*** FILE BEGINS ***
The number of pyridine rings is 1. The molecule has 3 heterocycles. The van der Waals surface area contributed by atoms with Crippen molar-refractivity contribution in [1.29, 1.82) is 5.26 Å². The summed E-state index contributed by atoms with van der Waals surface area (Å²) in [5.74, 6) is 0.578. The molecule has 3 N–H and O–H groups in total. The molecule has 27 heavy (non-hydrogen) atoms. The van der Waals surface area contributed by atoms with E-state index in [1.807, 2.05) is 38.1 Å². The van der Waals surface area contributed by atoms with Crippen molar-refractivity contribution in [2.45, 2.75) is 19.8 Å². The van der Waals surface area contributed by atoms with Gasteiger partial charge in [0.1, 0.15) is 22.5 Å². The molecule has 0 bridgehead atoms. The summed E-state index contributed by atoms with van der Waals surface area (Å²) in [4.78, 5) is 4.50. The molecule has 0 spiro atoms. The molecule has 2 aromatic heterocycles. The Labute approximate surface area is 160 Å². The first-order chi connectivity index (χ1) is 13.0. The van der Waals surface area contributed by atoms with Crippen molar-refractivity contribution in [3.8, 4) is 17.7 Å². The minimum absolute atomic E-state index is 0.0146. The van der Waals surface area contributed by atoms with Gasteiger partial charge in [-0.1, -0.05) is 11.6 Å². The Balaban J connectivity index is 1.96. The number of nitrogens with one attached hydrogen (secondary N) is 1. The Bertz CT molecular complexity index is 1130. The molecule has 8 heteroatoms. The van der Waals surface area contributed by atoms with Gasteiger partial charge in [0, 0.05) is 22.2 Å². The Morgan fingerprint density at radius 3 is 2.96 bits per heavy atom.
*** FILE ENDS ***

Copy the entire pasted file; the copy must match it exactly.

The number of pyridine rings is 1. The molecule has 3 heterocycles. The van der Waals surface area contributed by atoms with Crippen molar-refractivity contribution in [1.29, 1.82) is 5.26 Å². The summed E-state index contributed by atoms with van der Waals surface area (Å²) in [5.74, 6) is 0.578. The molecule has 3 N–H and O–H groups in total. The molecule has 27 heavy (non-hydrogen) atoms. The van der Waals surface area contributed by atoms with E-state index in [1.807, 2.05) is 38.1 Å². The van der Waals surface area contributed by atoms with Crippen molar-refractivity contribution in [2.45, 2.75) is 19.8 Å². The van der Waals surface area contributed by atoms with Gasteiger partial charge in [0.1, 0.15) is 22.5 Å². The molecule has 0 bridgehead atoms. The summed E-state index contributed by atoms with van der Waals surface area (Å²) in [4.78, 5) is 4.50. The molecule has 0 spiro atoms. The molecule has 2 aromatic heterocycles. The Labute approximate surface area is 160 Å². The first-order chi connectivity index (χ1) is 13.0. The van der Waals surface area contributed by atoms with Crippen molar-refractivity contribution in [3.8, 4) is 17.7 Å². The minimum absolute atomic E-state index is 0.0146. The van der Waals surface area contributed by atoms with Gasteiger partial charge in [-0.1, -0.05) is 11.6 Å². The Balaban J connectivity index is 1.96. The number of nitrogens with one attached hydrogen (secondary N) is 1. The Bertz CT molecular complexity index is 1130. The molecule has 8 heteroatoms. The van der Waals surface area contributed by atoms with Gasteiger partial charge in [0, 0.05) is 22.2 Å². The Morgan fingerprint density at radius 3 is 2.96 bits per heavy atom.